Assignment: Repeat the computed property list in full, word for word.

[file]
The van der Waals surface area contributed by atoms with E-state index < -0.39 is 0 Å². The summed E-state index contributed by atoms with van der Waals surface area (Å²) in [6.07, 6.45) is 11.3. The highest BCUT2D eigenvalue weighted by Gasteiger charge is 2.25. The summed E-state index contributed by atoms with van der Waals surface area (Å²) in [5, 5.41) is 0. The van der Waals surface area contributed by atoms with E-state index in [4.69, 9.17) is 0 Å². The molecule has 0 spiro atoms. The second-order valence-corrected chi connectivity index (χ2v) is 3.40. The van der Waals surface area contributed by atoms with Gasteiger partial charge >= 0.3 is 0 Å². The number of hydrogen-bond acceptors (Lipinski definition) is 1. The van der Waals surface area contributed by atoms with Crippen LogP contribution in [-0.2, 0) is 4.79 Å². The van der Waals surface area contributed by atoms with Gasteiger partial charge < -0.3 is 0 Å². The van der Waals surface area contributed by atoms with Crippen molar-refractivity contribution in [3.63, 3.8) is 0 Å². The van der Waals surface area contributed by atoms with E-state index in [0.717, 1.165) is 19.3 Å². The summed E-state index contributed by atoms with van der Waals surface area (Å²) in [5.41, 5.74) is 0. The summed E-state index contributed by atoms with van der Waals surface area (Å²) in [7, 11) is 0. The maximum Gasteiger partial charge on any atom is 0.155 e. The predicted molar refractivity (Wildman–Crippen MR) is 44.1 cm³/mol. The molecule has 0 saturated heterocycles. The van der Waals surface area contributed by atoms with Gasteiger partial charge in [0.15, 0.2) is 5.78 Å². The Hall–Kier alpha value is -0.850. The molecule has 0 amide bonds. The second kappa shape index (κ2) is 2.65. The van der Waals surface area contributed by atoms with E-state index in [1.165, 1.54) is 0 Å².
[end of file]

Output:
The van der Waals surface area contributed by atoms with E-state index < -0.39 is 0 Å². The summed E-state index contributed by atoms with van der Waals surface area (Å²) in [6.07, 6.45) is 11.3. The highest BCUT2D eigenvalue weighted by Gasteiger charge is 2.25. The summed E-state index contributed by atoms with van der Waals surface area (Å²) in [5, 5.41) is 0. The van der Waals surface area contributed by atoms with E-state index in [4.69, 9.17) is 0 Å². The molecule has 0 spiro atoms. The second-order valence-corrected chi connectivity index (χ2v) is 3.40. The van der Waals surface area contributed by atoms with Gasteiger partial charge >= 0.3 is 0 Å². The number of hydrogen-bond acceptors (Lipinski definition) is 1. The van der Waals surface area contributed by atoms with Crippen LogP contribution in [-0.2, 0) is 4.79 Å². The van der Waals surface area contributed by atoms with Gasteiger partial charge < -0.3 is 0 Å². The van der Waals surface area contributed by atoms with Crippen molar-refractivity contribution in [3.63, 3.8) is 0 Å². The van der Waals surface area contributed by atoms with E-state index in [0.717, 1.165) is 19.3 Å². The summed E-state index contributed by atoms with van der Waals surface area (Å²) in [5.41, 5.74) is 0. The summed E-state index contributed by atoms with van der Waals surface area (Å²) in [7, 11) is 0. The maximum Gasteiger partial charge on any atom is 0.155 e. The predicted molar refractivity (Wildman–Crippen MR) is 44.1 cm³/mol. The molecule has 0 saturated heterocycles. The van der Waals surface area contributed by atoms with Gasteiger partial charge in [0.15, 0.2) is 5.78 Å². The Hall–Kier alpha value is -0.850. The molecule has 0 amide bonds. The second kappa shape index (κ2) is 2.65. The van der Waals surface area contributed by atoms with E-state index in [1.165, 1.54) is 0 Å².